FDS comment on report highlighting benefits of water fluoridation in reducing tooth decay
21 Mar 2022
The Office for Health Improvement and Disparities (OHID) and the UK Health Security Agency (UKHSA) today (21st March) published a report into the benefits of water fluoridation in reducing tooth decay amongst young people. In response, Mr Matthew Garrett, Dean of the Faculty of Dental Surgery (FDS) at the Royal College of Surgeons of England, said:
“The Faculty of Dental Surgery supports the introduction of water fluoridation. It is a safe and effective public health measure to reduce dental decay and inequalities in dental health.1
“Today’s report provides further evidence for this. It finds that children and young people in areas in England with higher fluoride concentrations were up to 63% less likely to be admitted to hospital for tooth extractions due to decay than those in areas with low fluoride concentrations. In the most deprived 20% of areas, the chance of five-year old children having cavities - or holes in their teeth - was 25% lower in areas with a fluoridation scheme than in areas without.
“Nearly a quarter of 5-year-olds experience dental caries and around 38,000 children and young people have teeth removed (due to decay) in hospital every year. Yet only 10 per cent of the population in England lives in areas with fluoridation schemes. We urge the government to use the Health and Care Bill to expand water fluoridation schemes across the country, to reduce inequalities in children’s oral health.”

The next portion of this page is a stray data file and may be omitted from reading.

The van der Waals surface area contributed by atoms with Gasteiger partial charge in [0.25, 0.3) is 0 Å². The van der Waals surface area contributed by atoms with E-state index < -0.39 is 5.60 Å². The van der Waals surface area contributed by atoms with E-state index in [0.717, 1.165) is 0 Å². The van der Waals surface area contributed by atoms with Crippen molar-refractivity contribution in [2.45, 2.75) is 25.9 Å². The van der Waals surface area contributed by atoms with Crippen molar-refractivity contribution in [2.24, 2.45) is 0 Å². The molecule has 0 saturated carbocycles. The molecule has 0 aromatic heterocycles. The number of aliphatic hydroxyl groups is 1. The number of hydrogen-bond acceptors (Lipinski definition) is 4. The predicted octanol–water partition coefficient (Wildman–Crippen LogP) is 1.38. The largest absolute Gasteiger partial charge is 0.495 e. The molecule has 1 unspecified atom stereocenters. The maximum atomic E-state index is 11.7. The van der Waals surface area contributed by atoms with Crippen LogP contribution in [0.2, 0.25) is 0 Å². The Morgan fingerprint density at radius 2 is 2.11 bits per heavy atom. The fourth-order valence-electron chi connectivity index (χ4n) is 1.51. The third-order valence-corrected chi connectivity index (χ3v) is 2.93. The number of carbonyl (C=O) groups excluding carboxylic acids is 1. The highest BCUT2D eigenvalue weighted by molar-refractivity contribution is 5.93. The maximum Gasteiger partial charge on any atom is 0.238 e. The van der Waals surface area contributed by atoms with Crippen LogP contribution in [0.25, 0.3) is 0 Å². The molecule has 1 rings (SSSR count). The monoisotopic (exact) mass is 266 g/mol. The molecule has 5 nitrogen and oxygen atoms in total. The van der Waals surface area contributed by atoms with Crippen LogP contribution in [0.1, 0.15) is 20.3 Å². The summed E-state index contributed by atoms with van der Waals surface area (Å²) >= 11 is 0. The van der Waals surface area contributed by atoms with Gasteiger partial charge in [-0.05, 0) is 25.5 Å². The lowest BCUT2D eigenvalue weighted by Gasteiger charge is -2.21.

Notes to editors
1. In 2015 the Faculty of Dental Surgery at the Royal College of Surgeons of England published a Report on the State of Children's Oral Health — Royal College of Surgeons (rcseng.ac.uk)
2. The Water fluoridation: health monitoring report for England 2022 report is available on gov.uk
3. The Royal College of Surgeons of England is a professional membership organisation and registered charity, which exists to advance surgical standards and improve patient care.
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